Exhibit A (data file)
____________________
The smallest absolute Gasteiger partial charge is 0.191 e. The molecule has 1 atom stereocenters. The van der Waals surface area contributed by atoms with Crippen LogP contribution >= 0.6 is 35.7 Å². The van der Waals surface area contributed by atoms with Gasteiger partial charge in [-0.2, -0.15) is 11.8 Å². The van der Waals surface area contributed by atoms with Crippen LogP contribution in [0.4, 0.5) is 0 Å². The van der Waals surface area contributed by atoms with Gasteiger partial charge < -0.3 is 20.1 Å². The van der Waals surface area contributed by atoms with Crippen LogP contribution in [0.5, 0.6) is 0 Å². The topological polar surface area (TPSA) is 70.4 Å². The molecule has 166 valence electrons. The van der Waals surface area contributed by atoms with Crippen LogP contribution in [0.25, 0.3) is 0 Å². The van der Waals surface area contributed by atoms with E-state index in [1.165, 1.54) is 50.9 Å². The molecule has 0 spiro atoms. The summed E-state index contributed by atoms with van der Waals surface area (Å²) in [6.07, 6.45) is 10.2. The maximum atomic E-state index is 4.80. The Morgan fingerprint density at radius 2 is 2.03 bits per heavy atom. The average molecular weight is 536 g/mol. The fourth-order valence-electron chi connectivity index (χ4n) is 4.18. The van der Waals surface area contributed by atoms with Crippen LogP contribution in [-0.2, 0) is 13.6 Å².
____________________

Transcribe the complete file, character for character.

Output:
The smallest absolute Gasteiger partial charge is 0.191 e. The molecule has 1 atom stereocenters. The van der Waals surface area contributed by atoms with Crippen LogP contribution >= 0.6 is 35.7 Å². The van der Waals surface area contributed by atoms with Gasteiger partial charge in [-0.2, -0.15) is 11.8 Å². The van der Waals surface area contributed by atoms with Crippen LogP contribution in [0.4, 0.5) is 0 Å². The van der Waals surface area contributed by atoms with Gasteiger partial charge < -0.3 is 20.1 Å². The van der Waals surface area contributed by atoms with Crippen LogP contribution in [0.5, 0.6) is 0 Å². The topological polar surface area (TPSA) is 70.4 Å². The molecule has 166 valence electrons. The van der Waals surface area contributed by atoms with Crippen LogP contribution in [0.25, 0.3) is 0 Å². The van der Waals surface area contributed by atoms with E-state index in [1.165, 1.54) is 50.9 Å². The molecule has 0 spiro atoms. The summed E-state index contributed by atoms with van der Waals surface area (Å²) in [6.07, 6.45) is 10.2. The maximum atomic E-state index is 4.80. The Morgan fingerprint density at radius 2 is 2.03 bits per heavy atom. The average molecular weight is 536 g/mol. The fourth-order valence-electron chi connectivity index (χ4n) is 4.18. The van der Waals surface area contributed by atoms with Crippen LogP contribution in [-0.2, 0) is 13.6 Å².